Terms associated with membrane systems include:

Permeate: Gas that has travelled through (permeated) the porous membrane.
Retentate: Gas that is retained and collected at the end of the membrane fiber; this gas travelled down the path of the membrane lumen hole but did not travel through the porous membrane.
Selectivity: Ability of a membrane to predictably meet required separation performance expectations. It is a function of both the membrane manufacturer making a membrane of consistent high quality and the user ensuring the membrane does not get fouled by contamination.

Figure 5. Common hollow fiber membrane module showing thousands of fiber strands Thousands of fibers are bundled together into 4, 6 or 12-inch diameter tubes that are commonly 1.2-meters in length (example in Figure 5). To achieve greater than 98+ percent methane purity, two to three sequential stages of filtration are required: gas flows from stage to stage while increasing in purity. Dozens of tubes are configured together in parallel into “banks” based on quantity of gas to be processed. Each bank comprises a “stage.” Biogas can be both compressed into the front of the membrane system to roughly 200 psi and pulled out the back end with a vacuum pump to enhance performance.

Molecules that permeate the membrane quickly include both water vapor, H2S and CO2. The permeability of membranes can be manipulated by controlling the operating temperature. Cooler membranes have tighter pores and thus higher selectivity for smaller molecules like CO2. Running at warmer temperatures makes the membrane looser and accommodates higher flow rates through the membrane with reduced selectivity.

By balancing flow rates and temperature, engineered system providers configure the membrane arrays in a way that optimizes performance and cost. A common configuration includes discharging the permeate from membrane stage 1 and recirculating the permeate from stage 2 to the front of the system to maximize methane capture as shown in Figure 6.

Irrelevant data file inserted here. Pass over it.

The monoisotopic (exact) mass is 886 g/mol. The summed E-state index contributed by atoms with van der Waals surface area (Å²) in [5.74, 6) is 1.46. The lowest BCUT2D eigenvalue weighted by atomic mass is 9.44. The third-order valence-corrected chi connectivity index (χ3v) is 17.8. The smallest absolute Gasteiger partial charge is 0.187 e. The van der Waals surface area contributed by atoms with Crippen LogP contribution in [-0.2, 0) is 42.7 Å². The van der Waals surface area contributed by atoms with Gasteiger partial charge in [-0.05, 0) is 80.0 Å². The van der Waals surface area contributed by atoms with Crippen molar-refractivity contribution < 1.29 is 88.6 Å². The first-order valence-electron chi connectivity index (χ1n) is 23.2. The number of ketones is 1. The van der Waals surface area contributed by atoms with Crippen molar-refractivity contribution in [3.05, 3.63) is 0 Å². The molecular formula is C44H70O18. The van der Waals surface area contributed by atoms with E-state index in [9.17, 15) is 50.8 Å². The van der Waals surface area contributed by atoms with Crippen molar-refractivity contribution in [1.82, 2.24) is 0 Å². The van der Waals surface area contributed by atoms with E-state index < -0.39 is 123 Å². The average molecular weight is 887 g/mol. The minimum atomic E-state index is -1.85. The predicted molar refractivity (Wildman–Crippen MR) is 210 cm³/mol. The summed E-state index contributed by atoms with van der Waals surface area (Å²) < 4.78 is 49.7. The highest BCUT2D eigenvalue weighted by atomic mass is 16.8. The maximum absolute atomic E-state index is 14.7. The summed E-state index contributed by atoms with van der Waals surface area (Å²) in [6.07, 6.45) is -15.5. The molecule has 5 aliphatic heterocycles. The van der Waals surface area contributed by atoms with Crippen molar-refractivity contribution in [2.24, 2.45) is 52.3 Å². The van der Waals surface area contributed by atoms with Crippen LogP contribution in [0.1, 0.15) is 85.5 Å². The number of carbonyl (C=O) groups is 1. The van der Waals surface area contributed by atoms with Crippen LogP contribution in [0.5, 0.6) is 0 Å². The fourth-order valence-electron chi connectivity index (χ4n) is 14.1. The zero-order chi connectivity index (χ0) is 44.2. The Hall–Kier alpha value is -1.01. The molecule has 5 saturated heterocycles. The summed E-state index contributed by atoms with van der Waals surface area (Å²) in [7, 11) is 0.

In recent years membrane manufacturers have improved manufacturing quality, improved membrane selectivity and overall system methane recovery. These factors all lead to better overall system performance, improved economics and increased opportunity for long term success.

Figure 6. Membrane gas upgrading system
Design Features To Examine:

•  For landfill gas or covered lagoon applications, separating nitrogen from methane is challenging with membranes therefore further gas polishing is required when there is a significant amount of nitrogen in the raw biogas. In addition, biogas oxygen levels can cause performance issues as membranes are not selective for separating oxygen. For example, sources of oxygen can be a less-than-airtight landfill or leaky covered lagoon, as well as leaking fittings on the suction side of compressing equipment.